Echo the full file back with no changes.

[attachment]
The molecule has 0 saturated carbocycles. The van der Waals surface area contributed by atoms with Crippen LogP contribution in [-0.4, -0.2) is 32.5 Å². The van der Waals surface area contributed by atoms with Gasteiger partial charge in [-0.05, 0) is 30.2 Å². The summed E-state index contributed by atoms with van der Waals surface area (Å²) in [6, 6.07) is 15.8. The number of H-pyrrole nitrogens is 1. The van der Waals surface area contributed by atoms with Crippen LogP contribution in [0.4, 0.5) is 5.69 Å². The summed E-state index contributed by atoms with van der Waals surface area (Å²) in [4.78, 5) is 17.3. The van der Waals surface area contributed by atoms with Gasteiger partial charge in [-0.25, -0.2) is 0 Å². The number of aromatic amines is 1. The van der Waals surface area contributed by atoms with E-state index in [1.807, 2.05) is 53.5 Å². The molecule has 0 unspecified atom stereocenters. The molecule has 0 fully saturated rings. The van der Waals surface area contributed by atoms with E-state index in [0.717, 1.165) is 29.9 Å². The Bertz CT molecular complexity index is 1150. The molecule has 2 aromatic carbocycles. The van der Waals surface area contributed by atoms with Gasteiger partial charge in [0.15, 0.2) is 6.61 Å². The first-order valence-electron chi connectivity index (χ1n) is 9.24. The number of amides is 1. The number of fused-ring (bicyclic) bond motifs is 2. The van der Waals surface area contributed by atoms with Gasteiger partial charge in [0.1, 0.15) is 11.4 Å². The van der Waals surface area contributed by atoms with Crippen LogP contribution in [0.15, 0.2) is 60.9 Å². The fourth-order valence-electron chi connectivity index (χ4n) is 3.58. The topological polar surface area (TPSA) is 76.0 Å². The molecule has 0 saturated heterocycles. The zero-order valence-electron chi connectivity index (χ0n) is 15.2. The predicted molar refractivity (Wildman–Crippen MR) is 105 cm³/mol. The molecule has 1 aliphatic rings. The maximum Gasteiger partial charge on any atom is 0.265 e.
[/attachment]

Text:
The molecule has 0 saturated carbocycles. The van der Waals surface area contributed by atoms with Crippen LogP contribution in [-0.4, -0.2) is 32.5 Å². The van der Waals surface area contributed by atoms with Gasteiger partial charge in [-0.05, 0) is 30.2 Å². The summed E-state index contributed by atoms with van der Waals surface area (Å²) in [6, 6.07) is 15.8. The number of H-pyrrole nitrogens is 1. The van der Waals surface area contributed by atoms with Crippen LogP contribution in [0.4, 0.5) is 5.69 Å². The summed E-state index contributed by atoms with van der Waals surface area (Å²) in [4.78, 5) is 17.3. The van der Waals surface area contributed by atoms with Gasteiger partial charge in [-0.25, -0.2) is 0 Å². The number of aromatic amines is 1. The van der Waals surface area contributed by atoms with E-state index in [1.807, 2.05) is 53.5 Å². The molecule has 0 unspecified atom stereocenters. The molecule has 0 fully saturated rings. The van der Waals surface area contributed by atoms with E-state index in [0.717, 1.165) is 29.9 Å². The Bertz CT molecular complexity index is 1150. The molecule has 2 aromatic carbocycles. The van der Waals surface area contributed by atoms with Gasteiger partial charge in [0.15, 0.2) is 6.61 Å². The first-order valence-electron chi connectivity index (χ1n) is 9.24. The number of amides is 1. The number of fused-ring (bicyclic) bond motifs is 2. The van der Waals surface area contributed by atoms with Gasteiger partial charge in [0.1, 0.15) is 11.4 Å². The van der Waals surface area contributed by atoms with Crippen LogP contribution in [0.15, 0.2) is 60.9 Å². The fourth-order valence-electron chi connectivity index (χ4n) is 3.58. The topological polar surface area (TPSA) is 76.0 Å². The molecule has 0 saturated heterocycles. The zero-order valence-electron chi connectivity index (χ0n) is 15.2. The predicted molar refractivity (Wildman–Crippen MR) is 105 cm³/mol. The molecule has 1 aliphatic rings. The maximum Gasteiger partial charge on any atom is 0.265 e.